’The Torcian Chronicles’ is deep, dark fantasy with flawed characters fighting for a flawed system. The humor is dark too and sometimes a bit naughty for those of a sensitive disposition. The world of Torcia is dangerous and all magic comes at a cost.  
One negative review I am quite proud of was from a guy who stated, he hated all fantasy and my book was as bad as Lord of the Rings and that - 
 
‘The world of Torcia is under attack by Mivirian raiders. The Torcian king sends out a warlock to aid in its defense. A captain, Sicam (the only character I liked) is in charge, and along the way they pick up a young royal warlock, Shadral. Scenes of war unfold from the opening page and it never lets up. If you want continuous action, it is all here, relentless and unforgiving. In the darkest kind of way, the world of Torcia overwhelmed me.
 
PJ Reed presents an arena in which every sort of creature, both evil and benign, romps through some of the most distressing and oppressive landscapes in fantasy lands. Perhaps that's the point. Nothing in this world seems friendly or safe; the trees of the forests watch and wait, the soils creep and smolder, the cave walls and rocks threaten with jagged points, even the water and snow is dangerous. A world in which you wonder that only warlocks can survive. Death and debris and lingering horror is everywhere. Not a bright glen or valley to be seen, not a rainbow in the strangely torn skies. And that is just nature. Hordes of warriors and ghouls are all over the place.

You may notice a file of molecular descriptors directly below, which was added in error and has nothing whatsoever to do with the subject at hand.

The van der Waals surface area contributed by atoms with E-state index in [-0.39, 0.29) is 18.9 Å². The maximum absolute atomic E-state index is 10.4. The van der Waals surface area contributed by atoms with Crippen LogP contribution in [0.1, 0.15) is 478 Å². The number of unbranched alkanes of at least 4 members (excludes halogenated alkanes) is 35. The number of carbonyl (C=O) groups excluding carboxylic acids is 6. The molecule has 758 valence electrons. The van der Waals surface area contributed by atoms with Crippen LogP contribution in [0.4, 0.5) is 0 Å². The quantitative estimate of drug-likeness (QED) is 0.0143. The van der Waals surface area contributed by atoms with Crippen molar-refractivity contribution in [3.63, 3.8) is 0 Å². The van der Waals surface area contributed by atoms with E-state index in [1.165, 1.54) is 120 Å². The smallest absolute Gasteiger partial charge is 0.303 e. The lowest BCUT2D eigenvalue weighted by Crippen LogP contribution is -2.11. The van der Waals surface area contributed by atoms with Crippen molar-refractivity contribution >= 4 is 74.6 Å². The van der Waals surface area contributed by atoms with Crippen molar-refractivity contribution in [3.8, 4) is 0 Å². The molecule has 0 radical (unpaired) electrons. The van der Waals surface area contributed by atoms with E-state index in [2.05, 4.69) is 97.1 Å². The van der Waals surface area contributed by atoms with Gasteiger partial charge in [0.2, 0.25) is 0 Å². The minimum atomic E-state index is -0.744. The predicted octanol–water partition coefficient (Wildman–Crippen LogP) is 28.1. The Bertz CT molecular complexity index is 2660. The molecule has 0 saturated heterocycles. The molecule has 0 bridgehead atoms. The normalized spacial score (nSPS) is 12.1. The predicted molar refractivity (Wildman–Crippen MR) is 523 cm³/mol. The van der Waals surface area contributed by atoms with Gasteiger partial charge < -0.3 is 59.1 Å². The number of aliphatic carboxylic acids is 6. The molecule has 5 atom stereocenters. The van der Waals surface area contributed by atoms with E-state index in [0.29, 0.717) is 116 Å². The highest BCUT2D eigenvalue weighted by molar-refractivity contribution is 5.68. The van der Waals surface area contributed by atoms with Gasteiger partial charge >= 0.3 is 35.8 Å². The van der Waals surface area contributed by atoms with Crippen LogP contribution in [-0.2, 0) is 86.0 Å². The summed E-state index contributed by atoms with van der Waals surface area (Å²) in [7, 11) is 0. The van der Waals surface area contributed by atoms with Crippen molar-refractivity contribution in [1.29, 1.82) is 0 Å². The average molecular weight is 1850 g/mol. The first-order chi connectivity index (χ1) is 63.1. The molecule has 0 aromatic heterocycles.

To be fair, Reed has a powerful skill at colorful description and for the horror fan there is never a dull moment. She makes even the moss on the rocks come alive. Not a doorway or stony edifice or city-scape goes unbrushed with bleakness, corruption or menace. Rot and decay and stench bury this world to the hilt. It reads like dungeons and dragons on fast forward. Even magic swords and wizardry are unable to keep it all at bay for very long.’